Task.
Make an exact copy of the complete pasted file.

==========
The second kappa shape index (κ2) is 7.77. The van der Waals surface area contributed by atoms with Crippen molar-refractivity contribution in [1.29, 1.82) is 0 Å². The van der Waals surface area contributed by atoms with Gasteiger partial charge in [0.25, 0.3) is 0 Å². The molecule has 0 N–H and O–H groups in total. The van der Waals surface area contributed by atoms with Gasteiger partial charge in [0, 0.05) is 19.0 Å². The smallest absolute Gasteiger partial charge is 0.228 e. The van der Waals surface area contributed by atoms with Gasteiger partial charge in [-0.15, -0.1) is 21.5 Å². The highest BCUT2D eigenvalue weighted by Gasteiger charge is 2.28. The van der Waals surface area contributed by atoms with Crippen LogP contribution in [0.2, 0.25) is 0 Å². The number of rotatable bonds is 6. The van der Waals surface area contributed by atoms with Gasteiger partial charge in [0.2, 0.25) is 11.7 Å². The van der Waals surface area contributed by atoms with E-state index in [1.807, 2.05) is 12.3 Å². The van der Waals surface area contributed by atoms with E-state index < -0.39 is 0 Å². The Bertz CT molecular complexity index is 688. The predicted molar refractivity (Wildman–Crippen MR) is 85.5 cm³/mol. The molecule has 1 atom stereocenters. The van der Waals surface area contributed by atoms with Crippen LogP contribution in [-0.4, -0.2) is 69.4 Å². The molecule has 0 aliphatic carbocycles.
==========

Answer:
The second kappa shape index (κ2) is 7.77. The van der Waals surface area contributed by atoms with Crippen molar-refractivity contribution in [1.29, 1.82) is 0 Å². The van der Waals surface area contributed by atoms with Gasteiger partial charge in [0.25, 0.3) is 0 Å². The molecule has 0 N–H and O–H groups in total. The van der Waals surface area contributed by atoms with Gasteiger partial charge in [0, 0.05) is 19.0 Å². The smallest absolute Gasteiger partial charge is 0.228 e. The van der Waals surface area contributed by atoms with Gasteiger partial charge in [-0.15, -0.1) is 21.5 Å². The highest BCUT2D eigenvalue weighted by Gasteiger charge is 2.28. The van der Waals surface area contributed by atoms with Crippen LogP contribution in [0.2, 0.25) is 0 Å². The number of rotatable bonds is 6. The van der Waals surface area contributed by atoms with Gasteiger partial charge in [0.2, 0.25) is 11.7 Å². The van der Waals surface area contributed by atoms with E-state index in [1.807, 2.05) is 12.3 Å². The van der Waals surface area contributed by atoms with E-state index < -0.39 is 0 Å². The Bertz CT molecular complexity index is 688. The predicted molar refractivity (Wildman–Crippen MR) is 85.5 cm³/mol. The molecule has 1 atom stereocenters. The van der Waals surface area contributed by atoms with Crippen LogP contribution in [-0.4, -0.2) is 69.4 Å². The molecule has 0 aliphatic carbocycles.